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What Disability Pride Means When You Have an Invisible Disability

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July is Disability Pride Month, and all month long, many people with physical disabilities get the spotlight.  If you live with a disability, your social media feeds may be flooded with people posing with their mobility aids and showing off their surgical scars.  But when your disability is invisible, it may feel difficult to feel like your experiences are also deserving of attention and pride — especially because it can be far harder to show the world your symptoms.

Disability pride looks different when you have an invisible disability, but it’s no less powerful. Finding ways to connect with others with similar conditions and experiences and sharing your symptoms on social media makes your condition just as valid as if you post a photo of your wheelchair or white cane.  It may be difficult to remember the validity of your experiences this month, and it may be easy to feel disconnected from the disability community, but you can always take pride in your identity as someone with an invisible disability.

Sharing the truth behind your social media photos shows that you take pride in your disability, even when your symptoms are at their worst. Look back on moments when you were exhausted, in pain or dreading an upcoming appointment and share what was really happening — how your body felt and what emotions you experienced. Although no one may be able to see your symptoms directly, they’ll likely start to understand just how many symptoms lurk under the surface — and you may take pride in your vulnerability about your medical condition.

Practicing self-care when your body and mind need it most can help you remember that disability pride isn’t always loud and flashy. Take a few minutes whenever you can to read a book, listen to your favorite music or soak in a hot bath.  Carving out time to recharge may feel inconsequential this month when you see people discussing their disability experiences, but your disabled body makes pride possible, and it deserves your love and respect.  It may alleviate some of your symptoms or validate that the health challenges you face require extra care, even if no one can see them.  Even if you don’t fully feel proud of your disability, giving your body what it needs is a step forward towards owning who you are, invisible disability and all.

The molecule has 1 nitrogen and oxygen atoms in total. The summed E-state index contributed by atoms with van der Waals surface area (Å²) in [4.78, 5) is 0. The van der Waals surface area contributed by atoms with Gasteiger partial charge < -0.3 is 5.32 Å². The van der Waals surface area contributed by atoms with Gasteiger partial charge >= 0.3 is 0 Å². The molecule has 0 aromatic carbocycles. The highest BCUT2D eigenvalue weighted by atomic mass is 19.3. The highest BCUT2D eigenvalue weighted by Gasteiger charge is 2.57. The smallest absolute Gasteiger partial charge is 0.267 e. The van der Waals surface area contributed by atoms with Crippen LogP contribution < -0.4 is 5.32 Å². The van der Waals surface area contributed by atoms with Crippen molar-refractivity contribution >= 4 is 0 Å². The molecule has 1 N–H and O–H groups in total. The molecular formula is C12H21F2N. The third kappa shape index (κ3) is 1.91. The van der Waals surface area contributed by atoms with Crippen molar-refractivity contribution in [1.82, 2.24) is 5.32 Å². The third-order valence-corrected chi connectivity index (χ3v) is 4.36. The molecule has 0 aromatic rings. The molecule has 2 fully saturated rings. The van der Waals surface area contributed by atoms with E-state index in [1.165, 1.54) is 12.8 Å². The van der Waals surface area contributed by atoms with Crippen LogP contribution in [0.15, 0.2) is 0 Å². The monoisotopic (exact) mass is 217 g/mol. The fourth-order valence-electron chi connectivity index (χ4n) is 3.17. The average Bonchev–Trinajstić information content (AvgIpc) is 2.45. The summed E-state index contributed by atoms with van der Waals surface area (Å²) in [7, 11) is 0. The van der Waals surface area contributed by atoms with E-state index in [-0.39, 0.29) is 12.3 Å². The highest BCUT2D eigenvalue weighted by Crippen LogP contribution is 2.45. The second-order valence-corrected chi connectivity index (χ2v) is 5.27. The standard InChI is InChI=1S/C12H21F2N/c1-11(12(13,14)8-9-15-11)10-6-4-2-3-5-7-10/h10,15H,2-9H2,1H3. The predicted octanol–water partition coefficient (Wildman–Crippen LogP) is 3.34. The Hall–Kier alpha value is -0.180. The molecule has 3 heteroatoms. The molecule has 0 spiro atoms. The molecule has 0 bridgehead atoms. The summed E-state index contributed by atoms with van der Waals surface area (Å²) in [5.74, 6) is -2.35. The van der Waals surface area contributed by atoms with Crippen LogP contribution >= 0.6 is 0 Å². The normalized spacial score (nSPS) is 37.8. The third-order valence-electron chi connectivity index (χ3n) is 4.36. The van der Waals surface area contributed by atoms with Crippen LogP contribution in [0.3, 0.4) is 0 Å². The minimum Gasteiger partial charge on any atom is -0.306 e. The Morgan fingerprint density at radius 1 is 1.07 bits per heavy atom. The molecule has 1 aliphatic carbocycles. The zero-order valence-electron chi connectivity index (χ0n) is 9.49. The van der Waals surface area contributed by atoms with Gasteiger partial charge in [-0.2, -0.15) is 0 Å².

Connecting with people who also live with similar invisible conditions may help you discover that your symptoms aren’t so “embarrassing” or “shameful.”  When you join support groups or share experiences with others with invisible disabilities, you’ll discover that some people take pride in their disability identity — and you may want to emulate their attitude yourself.  Reaching out to others in the disability community will connect you with plenty of people who want to uplift you — and your desire to feel at peace with your disability is pride, even if it doesn’t feel that way yet.

When you’re living with an invisible disability, disability pride may not look like posting photos of yourself “looking disabled,” and that’s OK.  There are still plenty of ways you can show pride in your invisible disability, and even the smallest steps towards fully celebrating your disability identity count!

Getty image by Grandfailure.

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